An intravenous glucose tolerance test (IVGTT) was performed after an overnight fast at 0900 h on B2 and R10. Frequent blood sampling by an intravenous catheter was performed during B3 and R11. Levels of hsCRP were measured at 4-h intervals. Saliva samples for melatonin assays were obtained every 30 min, from 1600 h until bedtime, on R4 and R11.

Each participant met with a dietitian before the study to determine food preferences and select three nutritionally balanced menus that were served on a rotating basis. On blood sampling days (B3 and R11), identical carbohydrate-rich meals were served at 1400, 1900, and 0900 h and were completely ingested within 20 min. No other caloric intake was allowed on these 2 days. During the entire protocol, participants abstained from caffeinated beverages.

Sleep Data

Polygraphic sleep recordings (Neurofax EEG-1100A; Nihon Kohden, Foothill Ranch, CA) were scored visually at 30-s intervals in stages wake, I, II, slow-wave sleep (SWS) and rapid-eye-movement (REM) sleep, according to standardized criteria.[20] Total sleep time was defined as minutes of stages I + II + SWS + REM.

IVGTT

After three baseline samples, glucose (0.3 g/kg) was administered intravenously. Blood samples were taken at minutes 2, 3, 4, 5, 6, 8, 10, 12, 15, 19, 21, 22, 24, 26, 28, 30, 40, 50, 60, 70, 90, 100, 120, 140, 180, 210, and 240 after the glucose injection. At minute 19, insulin (0.02 units/kg) was administered intravenously. Minimal model analyses[21] were performed using the Minmod Millennium software[22] and provided SI, the acute insulin response to glucose (AIRg), a measure of β-cell response, and the disposition index (DI = AIRg × SI), a marker of diabetes risk.

One woman experienced hypoglycemia during her baseline IVGTT. Her IVGTT data were not included in the analysis.

Assays

Glucose concentrations were assayed at bedside (Model 23A; Yellow Springs Instrument Company, Yellow Springs, OH). Serum insulin and hsCRP concentrations were measured using IMMULITE high-sensitivity chemiluminescence assays (Diagnostic Products Corp.).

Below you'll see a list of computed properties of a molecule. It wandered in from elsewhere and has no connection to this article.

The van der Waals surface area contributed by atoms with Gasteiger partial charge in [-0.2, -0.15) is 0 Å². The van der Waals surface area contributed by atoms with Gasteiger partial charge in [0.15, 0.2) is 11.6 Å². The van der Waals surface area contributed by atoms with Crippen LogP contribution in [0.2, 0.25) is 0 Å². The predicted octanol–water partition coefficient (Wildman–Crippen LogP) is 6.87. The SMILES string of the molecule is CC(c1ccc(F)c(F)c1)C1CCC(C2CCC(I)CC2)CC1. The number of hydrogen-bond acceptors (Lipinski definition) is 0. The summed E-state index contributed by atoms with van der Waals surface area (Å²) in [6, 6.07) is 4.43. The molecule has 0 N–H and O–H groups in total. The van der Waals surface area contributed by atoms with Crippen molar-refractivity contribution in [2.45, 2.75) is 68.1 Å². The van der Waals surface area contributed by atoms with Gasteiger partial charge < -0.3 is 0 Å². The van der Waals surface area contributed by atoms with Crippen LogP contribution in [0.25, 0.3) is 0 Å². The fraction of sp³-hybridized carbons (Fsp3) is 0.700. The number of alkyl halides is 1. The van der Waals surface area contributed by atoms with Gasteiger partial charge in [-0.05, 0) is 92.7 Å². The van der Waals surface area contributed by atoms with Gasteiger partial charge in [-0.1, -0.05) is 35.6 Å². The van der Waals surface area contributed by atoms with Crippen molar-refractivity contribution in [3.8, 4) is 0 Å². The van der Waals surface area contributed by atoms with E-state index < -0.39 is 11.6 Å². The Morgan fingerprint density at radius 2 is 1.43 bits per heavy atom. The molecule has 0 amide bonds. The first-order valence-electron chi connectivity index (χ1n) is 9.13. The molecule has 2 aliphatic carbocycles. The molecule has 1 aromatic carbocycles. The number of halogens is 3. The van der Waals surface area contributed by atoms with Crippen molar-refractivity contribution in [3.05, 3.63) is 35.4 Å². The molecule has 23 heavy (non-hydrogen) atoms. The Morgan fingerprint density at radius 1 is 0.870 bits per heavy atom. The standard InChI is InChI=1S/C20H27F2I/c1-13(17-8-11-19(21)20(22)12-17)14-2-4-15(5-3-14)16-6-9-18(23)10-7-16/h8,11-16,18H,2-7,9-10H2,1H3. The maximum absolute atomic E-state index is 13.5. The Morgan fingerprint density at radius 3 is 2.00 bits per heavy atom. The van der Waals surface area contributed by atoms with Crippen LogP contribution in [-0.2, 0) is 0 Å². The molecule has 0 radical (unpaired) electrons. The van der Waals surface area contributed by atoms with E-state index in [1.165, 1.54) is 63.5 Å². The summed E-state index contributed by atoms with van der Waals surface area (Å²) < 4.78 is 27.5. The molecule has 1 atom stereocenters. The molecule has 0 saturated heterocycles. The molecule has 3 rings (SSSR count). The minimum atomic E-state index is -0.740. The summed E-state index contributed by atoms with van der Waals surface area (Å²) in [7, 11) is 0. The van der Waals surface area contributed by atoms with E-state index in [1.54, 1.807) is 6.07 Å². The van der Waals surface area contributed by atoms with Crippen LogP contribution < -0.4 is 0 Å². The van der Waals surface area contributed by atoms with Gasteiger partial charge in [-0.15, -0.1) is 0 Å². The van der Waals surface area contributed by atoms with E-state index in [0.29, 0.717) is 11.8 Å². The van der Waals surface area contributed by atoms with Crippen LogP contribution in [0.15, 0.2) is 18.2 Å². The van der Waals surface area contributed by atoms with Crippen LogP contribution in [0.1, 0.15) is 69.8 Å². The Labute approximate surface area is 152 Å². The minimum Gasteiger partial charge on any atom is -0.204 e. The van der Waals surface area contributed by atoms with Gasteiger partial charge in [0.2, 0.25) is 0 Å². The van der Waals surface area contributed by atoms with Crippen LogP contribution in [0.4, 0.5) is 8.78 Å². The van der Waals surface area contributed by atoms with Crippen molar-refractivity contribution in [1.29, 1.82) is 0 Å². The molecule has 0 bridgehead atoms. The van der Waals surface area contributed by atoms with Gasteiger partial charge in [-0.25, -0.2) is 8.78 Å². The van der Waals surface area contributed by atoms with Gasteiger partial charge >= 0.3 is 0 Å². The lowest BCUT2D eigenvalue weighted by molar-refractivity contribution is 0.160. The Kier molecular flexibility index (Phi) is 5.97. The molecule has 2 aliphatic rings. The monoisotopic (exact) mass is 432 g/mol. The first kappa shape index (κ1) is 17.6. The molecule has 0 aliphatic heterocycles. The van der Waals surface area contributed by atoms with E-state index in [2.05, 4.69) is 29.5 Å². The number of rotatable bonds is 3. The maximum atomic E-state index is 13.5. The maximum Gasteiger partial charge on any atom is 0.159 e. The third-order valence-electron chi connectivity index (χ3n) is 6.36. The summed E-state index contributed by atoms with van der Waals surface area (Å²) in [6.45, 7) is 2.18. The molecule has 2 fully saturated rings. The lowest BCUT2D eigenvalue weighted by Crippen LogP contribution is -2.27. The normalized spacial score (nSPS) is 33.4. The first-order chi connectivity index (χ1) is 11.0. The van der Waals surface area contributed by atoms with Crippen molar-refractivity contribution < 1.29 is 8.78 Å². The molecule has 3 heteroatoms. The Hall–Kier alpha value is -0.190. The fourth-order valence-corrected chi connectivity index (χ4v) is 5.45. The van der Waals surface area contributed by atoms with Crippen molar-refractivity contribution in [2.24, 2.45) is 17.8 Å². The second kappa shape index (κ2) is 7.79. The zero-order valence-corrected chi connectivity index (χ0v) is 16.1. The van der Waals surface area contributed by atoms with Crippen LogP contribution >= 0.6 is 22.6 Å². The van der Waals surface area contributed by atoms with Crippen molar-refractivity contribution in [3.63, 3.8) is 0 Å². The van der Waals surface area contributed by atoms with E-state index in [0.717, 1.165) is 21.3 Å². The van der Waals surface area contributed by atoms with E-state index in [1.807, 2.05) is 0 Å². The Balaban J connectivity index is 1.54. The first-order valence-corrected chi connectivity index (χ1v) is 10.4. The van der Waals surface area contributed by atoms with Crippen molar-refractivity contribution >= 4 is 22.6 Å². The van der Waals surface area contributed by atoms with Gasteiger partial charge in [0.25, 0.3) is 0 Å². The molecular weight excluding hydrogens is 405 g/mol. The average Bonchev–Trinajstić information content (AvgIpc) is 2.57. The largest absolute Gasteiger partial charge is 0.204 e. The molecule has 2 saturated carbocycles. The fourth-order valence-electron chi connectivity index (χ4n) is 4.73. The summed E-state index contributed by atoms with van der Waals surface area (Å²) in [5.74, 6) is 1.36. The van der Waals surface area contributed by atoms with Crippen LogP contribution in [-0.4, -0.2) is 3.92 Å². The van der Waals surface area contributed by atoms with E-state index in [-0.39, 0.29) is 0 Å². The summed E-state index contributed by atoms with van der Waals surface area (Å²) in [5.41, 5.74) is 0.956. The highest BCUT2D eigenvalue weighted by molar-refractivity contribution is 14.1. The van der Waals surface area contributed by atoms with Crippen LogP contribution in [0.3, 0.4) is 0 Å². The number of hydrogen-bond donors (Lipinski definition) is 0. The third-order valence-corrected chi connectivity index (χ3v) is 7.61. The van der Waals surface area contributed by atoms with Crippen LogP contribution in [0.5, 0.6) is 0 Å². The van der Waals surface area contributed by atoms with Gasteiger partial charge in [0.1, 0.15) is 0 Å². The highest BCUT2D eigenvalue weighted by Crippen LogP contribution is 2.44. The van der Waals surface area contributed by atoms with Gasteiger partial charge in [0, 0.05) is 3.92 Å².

Melatonin was assayed in saliva and in serum by radioimmunoassay (Pharmasan Labs, Inc., Osceola, WI), with a limit of sensitivity of 3.5 pg/mL and an intra-assay coefficient of variation of 8%.

Circadian Phase

Circadian phase was determined by the "dim light melatonin onset" (DLMO) in saliva samples. Melatonin onset was defined as the first sample to exceed a threshold of 2 SD above the mean of the first three baseline samples (2000–2100 h) not followed by a return below this threshold. Light intensity was <50 lux at eye level. When the DLMO did not occur before bedtime, it was derived from serum levels for both study conditions. These estimations were made before the first (R4) and last (R11) short sleep periods.

hsCRP Levels

Seven determinations of hsCRP at 4-h intervals were obtained at baseline and at the end of sleep restriction. There were no consistent within-subject temporal variations, and therefore, we used the median of the seven values as a summary measure.

Statistical Analysis

Results are expressed as mean (SD) for normally distributed data or as median (25th, 75th percentile) otherwise. Data were log-transformed where applicable.

To examine the effect of sleep restriction within each group, cardiometabolic variables were submitted to repeated-measures ANOVA.

Because of well-documented sex differences in the regulation of sleep,[23,24] circadian rhythms,[25] and glucose metabolism,[26] sex was entered as a covariate in analyses comparing the two interventions. We examined the percentage change from baseline to the end of sleep restriction by using a factorial ANOVA with intervention, sex, BMI, and the interaction sex-by-intervention as factors for all cardiometabolic variables. All statistical calculations were performed using JMP software (SAS Institute Inc., Cary, NC).